One of the most notable themes that can be identified between pages 102 and 205 of The Circle is hypocrisy. As Mae continues incorporating herself more and more into the Circle and immersing herself in its culture, it seems that she loses a sense of who she is and what she stands for. Her interactions with both Francis and Mercer highlight this development.
When LuvLuv was introduced at Dream Friday, Mae was horrified to find herself named publicly as the subject of Francis’ affection during a preview of the new service. Mae was caught off guard and unprepared for the entire experience. Ultimately, everyone in the audience was given a detailed look into her life, including her allergies, names of restaurants she frequents, rankings of her favorite foods, movie preferences, favorite locations, and more. LuvLuv was able to take advantage of the data trail she had been unwittingly leaving for years and turn it into a search engine for people who were interested in knowing about her. Mae, understandably, is furious and finds herself wondering why Francis couldn’t ask her himself what he wanted to know about her.
One day later, however, Mercer repeats this same question to Mae when he criticizes her work at and association with the Circle. Mercer take issue with how Mae interacts and communicates with him, essentially unhappy with how she uses social networks to interact, prioritizing online engagement over personal engagement. He has problems with how the Circle encourages people to participate online in what he understands to be a system that perpetuates untrue information by way of comments, posts and reviews on businesses. Mae had believed one of the false reviews about his business that was nothing more than rumor, and he is frustrated that she became instantly angry with him instead of asking him personally to verify the claim. As a reader its frustrating that Mae can’t see the ironic parallel between her own frustration and Mercer’s. She had been wishing for the exact same thing only a day ago, that Francis ask engage with her personally. Yet when speaking with Mercer, she decries him as an underachiever for being unwilling to participate and buy into the necessity of an online presence. If she really believed in the importance of this online presence then she would have no issue with LuvLuv.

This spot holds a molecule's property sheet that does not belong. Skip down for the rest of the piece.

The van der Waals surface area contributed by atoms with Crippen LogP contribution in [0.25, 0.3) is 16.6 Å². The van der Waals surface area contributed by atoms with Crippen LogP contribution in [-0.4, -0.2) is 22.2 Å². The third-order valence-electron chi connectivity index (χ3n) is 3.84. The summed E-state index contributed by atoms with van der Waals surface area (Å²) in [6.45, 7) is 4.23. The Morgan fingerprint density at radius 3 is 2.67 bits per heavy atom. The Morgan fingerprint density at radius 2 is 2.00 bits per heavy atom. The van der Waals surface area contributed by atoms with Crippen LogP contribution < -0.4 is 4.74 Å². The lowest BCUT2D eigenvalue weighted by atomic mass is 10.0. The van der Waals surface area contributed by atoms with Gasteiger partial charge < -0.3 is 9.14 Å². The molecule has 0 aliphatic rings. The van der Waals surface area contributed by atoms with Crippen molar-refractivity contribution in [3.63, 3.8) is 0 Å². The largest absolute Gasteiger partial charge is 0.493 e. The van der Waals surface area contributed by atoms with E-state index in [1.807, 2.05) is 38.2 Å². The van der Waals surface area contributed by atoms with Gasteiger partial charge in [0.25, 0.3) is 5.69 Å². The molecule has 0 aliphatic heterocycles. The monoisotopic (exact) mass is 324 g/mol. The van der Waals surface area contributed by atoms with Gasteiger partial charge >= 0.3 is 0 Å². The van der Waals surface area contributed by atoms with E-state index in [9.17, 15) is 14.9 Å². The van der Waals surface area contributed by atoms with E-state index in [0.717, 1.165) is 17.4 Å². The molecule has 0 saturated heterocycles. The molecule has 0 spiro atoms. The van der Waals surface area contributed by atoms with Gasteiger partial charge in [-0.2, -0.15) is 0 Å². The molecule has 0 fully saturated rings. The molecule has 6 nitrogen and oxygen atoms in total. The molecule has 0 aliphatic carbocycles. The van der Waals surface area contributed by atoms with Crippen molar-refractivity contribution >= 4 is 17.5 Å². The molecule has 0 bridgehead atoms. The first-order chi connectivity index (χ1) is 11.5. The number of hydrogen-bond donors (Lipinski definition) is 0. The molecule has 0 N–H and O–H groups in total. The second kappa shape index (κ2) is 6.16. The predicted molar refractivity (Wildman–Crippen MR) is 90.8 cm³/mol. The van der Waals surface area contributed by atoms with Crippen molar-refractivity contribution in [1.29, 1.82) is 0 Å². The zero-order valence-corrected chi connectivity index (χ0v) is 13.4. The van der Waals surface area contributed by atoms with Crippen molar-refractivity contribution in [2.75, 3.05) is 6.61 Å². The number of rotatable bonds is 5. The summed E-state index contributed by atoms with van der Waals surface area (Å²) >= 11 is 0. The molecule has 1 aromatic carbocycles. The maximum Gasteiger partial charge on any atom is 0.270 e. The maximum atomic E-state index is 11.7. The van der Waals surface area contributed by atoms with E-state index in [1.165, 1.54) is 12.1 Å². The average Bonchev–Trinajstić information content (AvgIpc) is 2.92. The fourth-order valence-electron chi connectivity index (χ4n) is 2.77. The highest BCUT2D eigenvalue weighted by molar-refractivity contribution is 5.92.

Maybe its my natural tendency to distrust things I don’t completely understand (in this case the Circle’s incongruous image as an overlord yet extremely convenient and necessary for social life), but Mercer’s interaction with Mae was the first time during my reading that I wasn’t on Mae’s side. He advocates for an offline lifestyle and refuses to buy into the Circle’s dominance over communication and interaction, which is refreshing after reading about Mae being blindly enthralled by the Circle’s capabilities and technologies. She refuses to acknowledge the dangerous side of these technologies, even after she is upset about the LuvLuv incident. Mercer, I think, provides a needed respite from the Circle and its culture, and at least proves that some characters are immune to it’s powerful influence.